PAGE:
A child on the cover, a brat inside, Tha Carter IV is a deeply disappointing album from a lost boy too lazy to justify his place at rap's top.
The child version of Lil Wayne that stares obliviously out of the cover of Tha Carter IV is punctured with the superficial hallmarks of his adult self, carrying the taint of his tattoos and piercings and none of the sneer or swagger that we might associate with his later years. Just like the similar image used on another huge hip hop album this year, Goblin , I guess it’s meant to shock the consumer, reminding them that the darkness encapsulated in the album is coming from the mind of that sweet little boy. In Lil Wayne’s case, though, it’s barely shocking at all; most of the words of Tha Carter IV sound as though they came from the tip of a crayon, tittered from the mouth of a little boy who has just learnt how to use expletives. It’s not difficult to imagine that Lil Wayne, when making this album, might have been indulged by those around him, who were afraid to tell him that some of his latest lyrics are a little flimsy , or that wearing women’s jeggings to the VMAs might be a bad idea . Spoilt and petulant, Tha Carter IV hits all the notes of a breathless tantrum, and leaves just of much of an unsavoury impression.
All outer tattoos of swear words and no inner substance, the Lil Wayne we hear today can only tell us what he isn’t, and not what he is. The “F” of Weezy F is apparently not for “fear” or “flaw”, as he tells us in Nightmare of the Bottom , but for “fuck yourself”, which seems to be more of a facetious insult than an adjective. Wayne is unable to take anything seriously; he’ll hint at father issues, at a need to lash out, but these moments are devoid of power and become lost in the swarm of lazy puns that drag their feet through this album. An offhand mention of “I hope my sons choose wiser” goes nowhere near the depth of concern for future generations and genuine insight seen elsewhere in hip hop this year , and the distracting effect of lines like “real Gs move in silence like lasagne” makes the whole thing more of a bizarre cryptic crossword than an emotional journey.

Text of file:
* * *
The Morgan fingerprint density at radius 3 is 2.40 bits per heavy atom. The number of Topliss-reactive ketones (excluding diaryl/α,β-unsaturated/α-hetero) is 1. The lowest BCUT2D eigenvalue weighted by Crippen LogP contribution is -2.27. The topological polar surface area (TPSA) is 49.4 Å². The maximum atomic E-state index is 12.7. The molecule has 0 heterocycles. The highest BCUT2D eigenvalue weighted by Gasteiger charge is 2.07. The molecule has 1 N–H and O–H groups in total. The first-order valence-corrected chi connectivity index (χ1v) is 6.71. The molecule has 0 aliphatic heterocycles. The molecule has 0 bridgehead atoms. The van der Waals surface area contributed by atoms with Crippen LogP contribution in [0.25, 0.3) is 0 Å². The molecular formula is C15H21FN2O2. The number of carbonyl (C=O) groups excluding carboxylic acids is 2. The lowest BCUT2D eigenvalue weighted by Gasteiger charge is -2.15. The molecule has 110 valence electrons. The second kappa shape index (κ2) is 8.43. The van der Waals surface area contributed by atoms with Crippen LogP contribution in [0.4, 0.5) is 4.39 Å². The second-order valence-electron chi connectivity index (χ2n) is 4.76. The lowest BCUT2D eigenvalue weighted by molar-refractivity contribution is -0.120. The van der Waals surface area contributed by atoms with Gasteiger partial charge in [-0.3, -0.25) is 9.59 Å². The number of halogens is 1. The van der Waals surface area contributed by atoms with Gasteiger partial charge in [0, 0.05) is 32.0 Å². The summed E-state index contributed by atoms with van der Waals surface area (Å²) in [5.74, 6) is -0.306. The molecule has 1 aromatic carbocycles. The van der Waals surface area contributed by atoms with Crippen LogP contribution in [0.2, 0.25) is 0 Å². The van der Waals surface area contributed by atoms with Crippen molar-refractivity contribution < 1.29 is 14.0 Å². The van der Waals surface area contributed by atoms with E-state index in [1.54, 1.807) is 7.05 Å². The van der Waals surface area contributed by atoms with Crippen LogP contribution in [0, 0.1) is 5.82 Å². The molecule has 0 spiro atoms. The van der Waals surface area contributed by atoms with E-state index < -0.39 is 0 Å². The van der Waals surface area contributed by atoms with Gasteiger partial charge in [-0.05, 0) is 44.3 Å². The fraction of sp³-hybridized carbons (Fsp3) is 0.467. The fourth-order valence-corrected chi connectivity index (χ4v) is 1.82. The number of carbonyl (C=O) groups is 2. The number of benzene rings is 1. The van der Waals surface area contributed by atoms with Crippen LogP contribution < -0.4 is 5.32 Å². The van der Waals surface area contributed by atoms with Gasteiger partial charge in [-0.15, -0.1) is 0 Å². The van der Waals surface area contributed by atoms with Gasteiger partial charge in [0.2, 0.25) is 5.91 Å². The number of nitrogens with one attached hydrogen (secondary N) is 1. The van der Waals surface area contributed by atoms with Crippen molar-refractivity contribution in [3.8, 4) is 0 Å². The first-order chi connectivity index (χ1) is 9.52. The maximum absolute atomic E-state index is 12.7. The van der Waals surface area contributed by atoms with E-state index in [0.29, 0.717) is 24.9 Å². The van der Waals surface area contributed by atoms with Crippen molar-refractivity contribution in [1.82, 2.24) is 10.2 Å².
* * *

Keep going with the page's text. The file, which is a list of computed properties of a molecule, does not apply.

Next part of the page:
Granted, hip hop seems to be going through something of a fun renaissance right now, with gimmickry and puns never far from chart-dominating rap songs, and parts of this album are extremely entertaining. Busta Rhymes is flawless and pauseless, hammering his verse in the Outro into your memory and your tastebuds leaving you expecting more. There’s some incredible production work, too, which makes tracks like 6 Foot 7 Foot and President Carter bouncy and listenable.
As a woman, though, I dislike this album, for the childlike ignorance with which it plays with the misogynistic tropes of hip hop, setting any small progress that might have been made back by about as far as Wayne’s appearance in leopard-print jeggings has set back his chances of ever being a fashion icon. The song How To Hate hits new levels of non-ironic stigmatising of women with its accusatory tone and chorus of “how to hate a bitch/ that owe you everything”, while the Drake and Rick Ross collaboration She Will , which is all about how easily a woman will sleep with a man for power and money, offers plenty of dating advice along the lines of “Eat her til she cry, call that ‘wine and dine’”. Further to this, as a human being and speaker of the English language, I dislike this album for its total disregard of context, purely playing for impact. The attempt Dwayne Carter has made, with Tha Carter IV to reclaim some of the crushing success of Tha Carter III falls flat; even the re-using of the child-as-cover-art motif serves to draw glaring attention to Wayne’s lack of new ideas. The difference comes in the truth of the songs, as the baby photo which stares from the cover of Tha Carter III stings the listener, who balls their fists through the album’s glorious, if spiteful material, while the child of Tha Carter IV only enhances the ridiculousness, clumsiness and ignorance of the rapper’s latest offering.